Wednesday, September 9, 2020

From the Musée d'Ethnographie du Trocadéro Collection (1875-1899) #2

The museum was founded in 1878 by the Ministry of Public Education as the Muséum ethnographique des missions scientifiques (Ethnographic Museum of Scientific Expeditions) and was housed in the Trocadéro Palace, which had been built for the third Paris World's Fair that year. 
The palace, whose architect was Gabriel Davioud, had two wings flanking a central concert hall.
The Musée national des Monuments Français was created at the same time in the other wing.
The first director of the anthropological museum was Ernest Hamy, an anthropologist with the Natural History Museum who had urged the foundation of such an institution in Paris since 1874.
Other French cities already had such museums, and there were many collections of materials brought back by French explorers, particularly from South America.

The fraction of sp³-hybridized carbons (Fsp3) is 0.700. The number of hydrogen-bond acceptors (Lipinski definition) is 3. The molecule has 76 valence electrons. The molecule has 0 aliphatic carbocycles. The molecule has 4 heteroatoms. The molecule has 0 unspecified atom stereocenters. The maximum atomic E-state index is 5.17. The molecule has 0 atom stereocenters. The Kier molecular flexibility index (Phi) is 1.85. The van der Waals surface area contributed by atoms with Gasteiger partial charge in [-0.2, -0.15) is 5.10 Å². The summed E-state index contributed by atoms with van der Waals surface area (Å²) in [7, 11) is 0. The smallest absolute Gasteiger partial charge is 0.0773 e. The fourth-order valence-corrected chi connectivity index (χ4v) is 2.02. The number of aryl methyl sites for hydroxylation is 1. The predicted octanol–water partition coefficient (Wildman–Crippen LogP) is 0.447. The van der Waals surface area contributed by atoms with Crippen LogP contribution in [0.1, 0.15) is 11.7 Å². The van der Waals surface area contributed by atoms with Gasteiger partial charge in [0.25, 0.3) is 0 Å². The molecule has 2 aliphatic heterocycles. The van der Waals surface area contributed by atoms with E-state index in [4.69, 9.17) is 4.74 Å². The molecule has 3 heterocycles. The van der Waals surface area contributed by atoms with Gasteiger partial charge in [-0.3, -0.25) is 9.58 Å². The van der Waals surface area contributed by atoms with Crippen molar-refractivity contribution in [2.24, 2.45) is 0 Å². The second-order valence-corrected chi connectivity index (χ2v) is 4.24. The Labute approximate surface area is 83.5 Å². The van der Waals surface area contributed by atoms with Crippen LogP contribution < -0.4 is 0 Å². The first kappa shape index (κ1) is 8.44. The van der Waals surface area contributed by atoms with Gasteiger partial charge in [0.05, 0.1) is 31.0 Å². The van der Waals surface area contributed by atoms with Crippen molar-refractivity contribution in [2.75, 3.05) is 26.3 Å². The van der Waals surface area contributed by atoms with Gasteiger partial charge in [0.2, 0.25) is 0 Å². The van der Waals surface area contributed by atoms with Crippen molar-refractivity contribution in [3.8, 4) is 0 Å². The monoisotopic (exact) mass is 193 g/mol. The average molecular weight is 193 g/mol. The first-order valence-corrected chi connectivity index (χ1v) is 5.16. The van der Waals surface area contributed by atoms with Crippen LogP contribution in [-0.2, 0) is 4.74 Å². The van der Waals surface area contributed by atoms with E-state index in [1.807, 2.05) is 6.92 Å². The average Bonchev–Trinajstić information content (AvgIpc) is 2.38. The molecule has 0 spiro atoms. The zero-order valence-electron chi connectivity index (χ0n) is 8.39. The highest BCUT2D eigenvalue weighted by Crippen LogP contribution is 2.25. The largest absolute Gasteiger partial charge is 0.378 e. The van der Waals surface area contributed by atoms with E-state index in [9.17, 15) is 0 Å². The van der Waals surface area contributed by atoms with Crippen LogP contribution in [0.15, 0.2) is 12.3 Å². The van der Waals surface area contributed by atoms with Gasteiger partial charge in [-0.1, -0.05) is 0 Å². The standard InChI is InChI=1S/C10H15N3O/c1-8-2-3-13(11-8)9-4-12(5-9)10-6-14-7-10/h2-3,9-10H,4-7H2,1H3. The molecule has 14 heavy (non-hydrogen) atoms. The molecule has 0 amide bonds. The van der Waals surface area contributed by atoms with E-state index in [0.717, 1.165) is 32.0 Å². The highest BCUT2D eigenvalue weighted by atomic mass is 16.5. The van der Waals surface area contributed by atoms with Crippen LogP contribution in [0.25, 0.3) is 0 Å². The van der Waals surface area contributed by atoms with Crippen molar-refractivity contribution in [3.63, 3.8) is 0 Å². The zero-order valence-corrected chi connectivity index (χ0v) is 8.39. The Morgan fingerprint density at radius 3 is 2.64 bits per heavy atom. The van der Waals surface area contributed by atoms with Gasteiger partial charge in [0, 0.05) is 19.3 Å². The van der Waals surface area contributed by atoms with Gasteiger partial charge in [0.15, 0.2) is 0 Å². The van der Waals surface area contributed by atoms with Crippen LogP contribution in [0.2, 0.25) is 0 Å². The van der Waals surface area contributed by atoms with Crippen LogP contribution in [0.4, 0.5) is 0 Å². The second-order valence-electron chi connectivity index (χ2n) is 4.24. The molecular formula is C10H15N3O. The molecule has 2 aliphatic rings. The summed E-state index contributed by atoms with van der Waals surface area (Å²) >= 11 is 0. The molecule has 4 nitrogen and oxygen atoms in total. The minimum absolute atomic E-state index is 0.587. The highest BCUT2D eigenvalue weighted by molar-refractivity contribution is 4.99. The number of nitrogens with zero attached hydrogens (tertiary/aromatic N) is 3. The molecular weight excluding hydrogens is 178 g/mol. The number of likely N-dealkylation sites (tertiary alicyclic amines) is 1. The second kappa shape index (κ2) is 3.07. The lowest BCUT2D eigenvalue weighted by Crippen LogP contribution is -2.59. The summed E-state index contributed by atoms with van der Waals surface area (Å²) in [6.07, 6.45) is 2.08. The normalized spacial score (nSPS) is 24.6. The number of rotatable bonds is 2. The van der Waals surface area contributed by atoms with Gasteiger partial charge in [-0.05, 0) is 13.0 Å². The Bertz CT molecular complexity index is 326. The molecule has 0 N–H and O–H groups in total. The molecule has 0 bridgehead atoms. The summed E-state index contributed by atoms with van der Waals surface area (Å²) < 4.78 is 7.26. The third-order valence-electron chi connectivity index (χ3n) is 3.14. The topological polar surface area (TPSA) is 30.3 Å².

A temporary museum was housed in the three rooms of the Palace of Industry at the Exposition from January to mid-March 1878, featuring a major collection of Peruvian artifacts recently brought back by Charles Wiener, Columbian and Equatorial exhibits contributed by Edouard André, American exhibits contributed by Jules Crevaux, Léon de Cessac, and Alphonse Pinart, 
a collection from Central Asia contributed by Charles-Eugène Ujfalvy, Cambodian inscriptions from Jules Harmand, exhibits from the Celebes contributed by de La Savinière and de Ballieu, and items from the Canary Islands from René Verneau.

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